Behavioral Motivation assumes that worker’s behavior is very flexible and getting a reward for doing something creates this behavior. If a person gets a reward for a behavior they are likely to repeat that behavior. In behavioral motivation the rewards are more often social than tangible. The sequence here is reward first and then behavior. It is very important to recognize this sequence because it says that workplace behavior is social and not rational. In actual practice we would motivate workers by praising them and giving them group recognition for behavior we like. For example; you might have a pizza and beer night to honor your most productive framer or you could present an award to your foreperson with the best safety record. In each case the behavior generates the reward. To make behavioral motivation most effective the employer must work towards making the group a unique social system. In this way the recognition and praise rewards will be more highly valued by the individual. Softball teams, ice cream Friday’s and other such activities make a stronger social system.

Combination Theories
You can see that each of the base philosophies has some relevance, but also some shortcomings. Studies of the workplace have shown that motivation may be a combination of both in varying amounts. One study compared money, working conditions (surroundings) and the quality of supervision with productivity. The study found across a broad spectrum of employees that more money only motivated (got more productivity) up to a certain point. After money came working conditions and supervisory quality which also had a point of diminishing returns as they were increased. The result was a conclusion that money, working conditions and supervision could only increase productivity to a certain point and then more money, better working conditions and better supervision produced proportionately less and less gain. In this situation group behavior and behavioral motivation programs was the only way to increase productivity through motivation once money, conditions and supervision had reached satisfaction levels.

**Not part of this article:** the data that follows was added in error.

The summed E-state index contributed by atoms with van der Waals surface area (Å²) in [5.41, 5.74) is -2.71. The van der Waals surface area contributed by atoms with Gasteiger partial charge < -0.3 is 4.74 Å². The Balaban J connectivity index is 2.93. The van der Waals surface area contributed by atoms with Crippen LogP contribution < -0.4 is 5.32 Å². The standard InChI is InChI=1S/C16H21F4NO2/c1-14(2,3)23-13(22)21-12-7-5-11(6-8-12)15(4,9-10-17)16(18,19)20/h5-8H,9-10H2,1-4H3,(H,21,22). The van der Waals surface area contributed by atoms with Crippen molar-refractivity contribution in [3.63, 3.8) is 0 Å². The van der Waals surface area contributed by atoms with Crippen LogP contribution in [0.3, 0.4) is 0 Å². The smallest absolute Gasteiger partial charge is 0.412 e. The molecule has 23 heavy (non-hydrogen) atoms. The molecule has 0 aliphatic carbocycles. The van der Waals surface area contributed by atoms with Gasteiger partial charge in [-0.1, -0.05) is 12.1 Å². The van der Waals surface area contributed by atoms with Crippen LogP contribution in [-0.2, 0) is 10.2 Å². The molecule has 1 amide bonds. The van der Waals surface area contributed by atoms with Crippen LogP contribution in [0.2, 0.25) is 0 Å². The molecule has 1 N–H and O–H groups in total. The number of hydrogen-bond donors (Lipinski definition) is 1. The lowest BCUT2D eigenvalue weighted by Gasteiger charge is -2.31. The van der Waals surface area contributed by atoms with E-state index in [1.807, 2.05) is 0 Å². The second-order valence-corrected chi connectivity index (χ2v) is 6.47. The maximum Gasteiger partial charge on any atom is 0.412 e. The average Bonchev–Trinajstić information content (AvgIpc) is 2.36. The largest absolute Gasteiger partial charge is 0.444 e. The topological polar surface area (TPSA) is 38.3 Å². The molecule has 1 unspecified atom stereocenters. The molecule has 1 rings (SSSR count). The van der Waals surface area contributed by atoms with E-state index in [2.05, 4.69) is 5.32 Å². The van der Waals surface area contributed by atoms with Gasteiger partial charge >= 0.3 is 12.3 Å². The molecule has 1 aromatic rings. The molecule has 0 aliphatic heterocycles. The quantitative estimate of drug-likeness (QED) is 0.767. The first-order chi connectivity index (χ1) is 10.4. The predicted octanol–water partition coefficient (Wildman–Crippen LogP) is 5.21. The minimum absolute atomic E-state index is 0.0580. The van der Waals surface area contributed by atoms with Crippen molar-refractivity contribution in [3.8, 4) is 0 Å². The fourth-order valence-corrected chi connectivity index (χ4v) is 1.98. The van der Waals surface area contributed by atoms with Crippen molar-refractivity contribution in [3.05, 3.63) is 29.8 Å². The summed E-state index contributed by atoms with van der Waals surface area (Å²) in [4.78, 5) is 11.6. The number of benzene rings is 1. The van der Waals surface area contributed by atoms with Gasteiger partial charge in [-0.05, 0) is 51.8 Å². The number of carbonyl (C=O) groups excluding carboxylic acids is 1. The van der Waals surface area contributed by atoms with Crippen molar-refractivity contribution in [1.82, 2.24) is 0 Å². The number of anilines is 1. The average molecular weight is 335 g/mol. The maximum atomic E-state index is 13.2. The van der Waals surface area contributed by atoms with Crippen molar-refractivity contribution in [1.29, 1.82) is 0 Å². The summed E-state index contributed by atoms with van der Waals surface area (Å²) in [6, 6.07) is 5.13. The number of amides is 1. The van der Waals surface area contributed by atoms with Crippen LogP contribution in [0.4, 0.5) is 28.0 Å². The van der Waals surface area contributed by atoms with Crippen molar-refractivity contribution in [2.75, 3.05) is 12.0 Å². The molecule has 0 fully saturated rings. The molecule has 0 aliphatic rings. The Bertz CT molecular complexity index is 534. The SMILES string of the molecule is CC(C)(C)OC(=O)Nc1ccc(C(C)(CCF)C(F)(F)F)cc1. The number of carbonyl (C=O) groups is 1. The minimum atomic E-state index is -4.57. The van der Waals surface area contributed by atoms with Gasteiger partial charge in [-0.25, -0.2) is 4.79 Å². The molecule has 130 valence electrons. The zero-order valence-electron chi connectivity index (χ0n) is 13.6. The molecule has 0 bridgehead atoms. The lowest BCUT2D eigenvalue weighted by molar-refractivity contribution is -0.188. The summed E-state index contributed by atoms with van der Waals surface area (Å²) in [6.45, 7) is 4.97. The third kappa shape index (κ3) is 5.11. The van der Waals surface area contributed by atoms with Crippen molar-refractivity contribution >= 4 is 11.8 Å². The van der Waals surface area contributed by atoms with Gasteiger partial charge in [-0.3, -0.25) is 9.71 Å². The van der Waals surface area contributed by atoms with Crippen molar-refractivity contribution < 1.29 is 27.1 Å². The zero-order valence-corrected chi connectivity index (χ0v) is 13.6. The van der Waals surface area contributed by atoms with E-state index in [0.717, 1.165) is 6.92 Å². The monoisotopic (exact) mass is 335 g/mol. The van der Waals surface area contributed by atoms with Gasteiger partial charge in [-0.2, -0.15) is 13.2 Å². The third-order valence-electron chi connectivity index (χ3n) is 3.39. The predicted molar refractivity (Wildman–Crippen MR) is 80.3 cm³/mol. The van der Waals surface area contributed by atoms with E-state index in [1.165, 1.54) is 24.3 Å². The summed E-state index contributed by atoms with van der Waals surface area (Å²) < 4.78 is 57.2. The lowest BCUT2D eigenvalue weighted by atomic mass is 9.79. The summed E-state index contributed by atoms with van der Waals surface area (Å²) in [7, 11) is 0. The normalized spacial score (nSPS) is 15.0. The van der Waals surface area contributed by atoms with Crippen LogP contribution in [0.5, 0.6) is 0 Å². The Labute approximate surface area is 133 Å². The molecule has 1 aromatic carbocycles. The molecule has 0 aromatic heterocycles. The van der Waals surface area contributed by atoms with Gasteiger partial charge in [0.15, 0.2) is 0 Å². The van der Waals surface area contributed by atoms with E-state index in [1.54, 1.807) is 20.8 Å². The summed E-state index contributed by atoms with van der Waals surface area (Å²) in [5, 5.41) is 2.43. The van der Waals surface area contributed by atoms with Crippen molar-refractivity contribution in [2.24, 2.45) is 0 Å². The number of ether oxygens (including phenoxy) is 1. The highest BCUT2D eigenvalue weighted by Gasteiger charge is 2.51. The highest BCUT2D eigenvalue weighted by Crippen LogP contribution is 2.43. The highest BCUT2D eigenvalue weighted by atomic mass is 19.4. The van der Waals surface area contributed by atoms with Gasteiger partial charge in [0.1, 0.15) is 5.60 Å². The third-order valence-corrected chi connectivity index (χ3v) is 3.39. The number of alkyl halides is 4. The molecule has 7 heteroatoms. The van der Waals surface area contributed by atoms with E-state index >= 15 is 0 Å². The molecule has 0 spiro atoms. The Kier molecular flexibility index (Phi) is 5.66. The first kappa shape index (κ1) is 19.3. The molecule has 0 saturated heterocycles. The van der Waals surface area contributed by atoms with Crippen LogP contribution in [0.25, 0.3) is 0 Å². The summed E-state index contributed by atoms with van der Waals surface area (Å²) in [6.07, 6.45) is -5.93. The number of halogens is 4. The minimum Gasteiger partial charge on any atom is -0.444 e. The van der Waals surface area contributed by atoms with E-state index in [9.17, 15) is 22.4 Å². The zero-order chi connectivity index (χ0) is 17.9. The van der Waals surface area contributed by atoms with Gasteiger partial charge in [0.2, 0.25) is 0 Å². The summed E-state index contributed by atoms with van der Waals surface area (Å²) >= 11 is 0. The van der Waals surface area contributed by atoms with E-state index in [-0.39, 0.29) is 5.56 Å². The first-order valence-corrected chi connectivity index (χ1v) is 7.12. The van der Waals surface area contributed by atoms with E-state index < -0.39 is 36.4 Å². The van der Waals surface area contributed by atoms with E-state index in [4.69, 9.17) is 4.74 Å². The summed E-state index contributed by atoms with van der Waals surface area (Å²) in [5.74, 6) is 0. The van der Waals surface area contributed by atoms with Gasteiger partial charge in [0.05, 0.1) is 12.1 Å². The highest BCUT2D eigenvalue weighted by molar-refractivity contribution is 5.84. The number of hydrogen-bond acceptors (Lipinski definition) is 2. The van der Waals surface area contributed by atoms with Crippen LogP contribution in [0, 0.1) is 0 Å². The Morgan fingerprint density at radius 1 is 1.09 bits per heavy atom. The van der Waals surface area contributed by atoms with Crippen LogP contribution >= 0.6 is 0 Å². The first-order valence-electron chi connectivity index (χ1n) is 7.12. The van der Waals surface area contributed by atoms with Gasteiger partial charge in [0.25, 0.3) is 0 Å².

A Motivation Program Outline

  • Review salary and benefit levels. Are they adequate? Without adequate compensation levels motivation will be difficult
  • How are working conditions? Adequate or better? Poor working conditions are one of the biggest De-motivators